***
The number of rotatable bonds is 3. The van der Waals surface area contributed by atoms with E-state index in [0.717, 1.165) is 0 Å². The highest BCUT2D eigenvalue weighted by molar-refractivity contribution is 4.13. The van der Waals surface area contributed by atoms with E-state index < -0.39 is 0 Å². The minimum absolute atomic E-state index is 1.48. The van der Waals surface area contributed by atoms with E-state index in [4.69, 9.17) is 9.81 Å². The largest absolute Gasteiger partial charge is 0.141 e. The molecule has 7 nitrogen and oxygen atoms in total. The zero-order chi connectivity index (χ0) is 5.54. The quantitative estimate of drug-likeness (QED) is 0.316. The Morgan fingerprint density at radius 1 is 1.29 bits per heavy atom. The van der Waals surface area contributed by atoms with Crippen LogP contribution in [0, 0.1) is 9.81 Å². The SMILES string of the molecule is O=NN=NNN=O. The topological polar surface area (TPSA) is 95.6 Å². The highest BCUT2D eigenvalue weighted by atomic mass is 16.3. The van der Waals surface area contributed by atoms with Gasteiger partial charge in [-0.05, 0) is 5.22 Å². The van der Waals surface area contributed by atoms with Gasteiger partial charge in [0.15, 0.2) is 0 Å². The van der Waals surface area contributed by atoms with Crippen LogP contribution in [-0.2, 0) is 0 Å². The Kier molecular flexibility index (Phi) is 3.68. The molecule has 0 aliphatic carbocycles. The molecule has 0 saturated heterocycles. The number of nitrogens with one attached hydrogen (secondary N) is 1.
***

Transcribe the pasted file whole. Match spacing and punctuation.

The number of rotatable bonds is 3. The van der Waals surface area contributed by atoms with E-state index in [0.717, 1.165) is 0 Å². The highest BCUT2D eigenvalue weighted by molar-refractivity contribution is 4.13. The van der Waals surface area contributed by atoms with E-state index < -0.39 is 0 Å². The minimum absolute atomic E-state index is 1.48. The van der Waals surface area contributed by atoms with E-state index in [4.69, 9.17) is 9.81 Å². The largest absolute Gasteiger partial charge is 0.141 e. The molecule has 7 nitrogen and oxygen atoms in total. The zero-order chi connectivity index (χ0) is 5.54. The quantitative estimate of drug-likeness (QED) is 0.316. The Morgan fingerprint density at radius 1 is 1.29 bits per heavy atom. The van der Waals surface area contributed by atoms with Crippen LogP contribution in [0, 0.1) is 9.81 Å². The SMILES string of the molecule is O=NN=NNN=O. The topological polar surface area (TPSA) is 95.6 Å². The highest BCUT2D eigenvalue weighted by atomic mass is 16.3. The van der Waals surface area contributed by atoms with Gasteiger partial charge in [-0.05, 0) is 5.22 Å². The van der Waals surface area contributed by atoms with Gasteiger partial charge in [0.15, 0.2) is 0 Å². The van der Waals surface area contributed by atoms with Crippen LogP contribution in [-0.2, 0) is 0 Å². The Kier molecular flexibility index (Phi) is 3.68. The molecule has 0 aliphatic carbocycles. The molecule has 0 saturated heterocycles. The number of nitrogens with one attached hydrogen (secondary N) is 1.